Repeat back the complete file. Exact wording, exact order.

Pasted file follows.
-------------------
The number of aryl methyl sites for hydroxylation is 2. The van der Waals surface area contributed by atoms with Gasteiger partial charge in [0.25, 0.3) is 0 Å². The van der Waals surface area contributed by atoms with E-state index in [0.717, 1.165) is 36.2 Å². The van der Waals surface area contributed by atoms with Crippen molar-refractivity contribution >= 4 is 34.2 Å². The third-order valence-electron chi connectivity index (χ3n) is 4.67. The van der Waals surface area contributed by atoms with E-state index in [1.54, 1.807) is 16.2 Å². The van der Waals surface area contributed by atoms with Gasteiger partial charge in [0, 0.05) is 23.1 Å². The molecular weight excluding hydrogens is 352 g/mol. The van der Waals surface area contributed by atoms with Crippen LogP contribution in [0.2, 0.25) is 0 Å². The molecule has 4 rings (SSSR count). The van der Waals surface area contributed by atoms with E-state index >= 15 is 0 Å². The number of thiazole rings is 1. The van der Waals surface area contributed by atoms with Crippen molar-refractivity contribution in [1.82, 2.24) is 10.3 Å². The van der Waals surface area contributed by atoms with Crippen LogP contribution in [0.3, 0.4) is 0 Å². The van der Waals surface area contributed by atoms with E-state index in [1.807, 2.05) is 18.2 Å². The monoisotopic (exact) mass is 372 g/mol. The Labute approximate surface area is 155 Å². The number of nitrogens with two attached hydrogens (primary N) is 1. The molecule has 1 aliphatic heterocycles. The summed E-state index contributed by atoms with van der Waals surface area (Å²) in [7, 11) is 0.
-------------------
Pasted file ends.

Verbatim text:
The number of aryl methyl sites for hydroxylation is 2. The van der Waals surface area contributed by atoms with Gasteiger partial charge in [0.25, 0.3) is 0 Å². The van der Waals surface area contributed by atoms with E-state index in [0.717, 1.165) is 36.2 Å². The van der Waals surface area contributed by atoms with Crippen molar-refractivity contribution >= 4 is 34.2 Å². The third-order valence-electron chi connectivity index (χ3n) is 4.67. The van der Waals surface area contributed by atoms with E-state index in [1.54, 1.807) is 16.2 Å². The van der Waals surface area contributed by atoms with Gasteiger partial charge in [0, 0.05) is 23.1 Å². The molecular weight excluding hydrogens is 352 g/mol. The van der Waals surface area contributed by atoms with Crippen LogP contribution in [0.2, 0.25) is 0 Å². The molecule has 4 rings (SSSR count). The van der Waals surface area contributed by atoms with E-state index >= 15 is 0 Å². The number of thiazole rings is 1. The van der Waals surface area contributed by atoms with Crippen molar-refractivity contribution in [1.82, 2.24) is 10.3 Å². The van der Waals surface area contributed by atoms with Crippen LogP contribution in [0.3, 0.4) is 0 Å². The van der Waals surface area contributed by atoms with E-state index in [1.807, 2.05) is 18.2 Å². The monoisotopic (exact) mass is 372 g/mol. The Labute approximate surface area is 155 Å². The number of nitrogens with two attached hydrogens (primary N) is 1. The molecule has 1 aliphatic heterocycles. The summed E-state index contributed by atoms with van der Waals surface area (Å²) in [7, 11) is 0.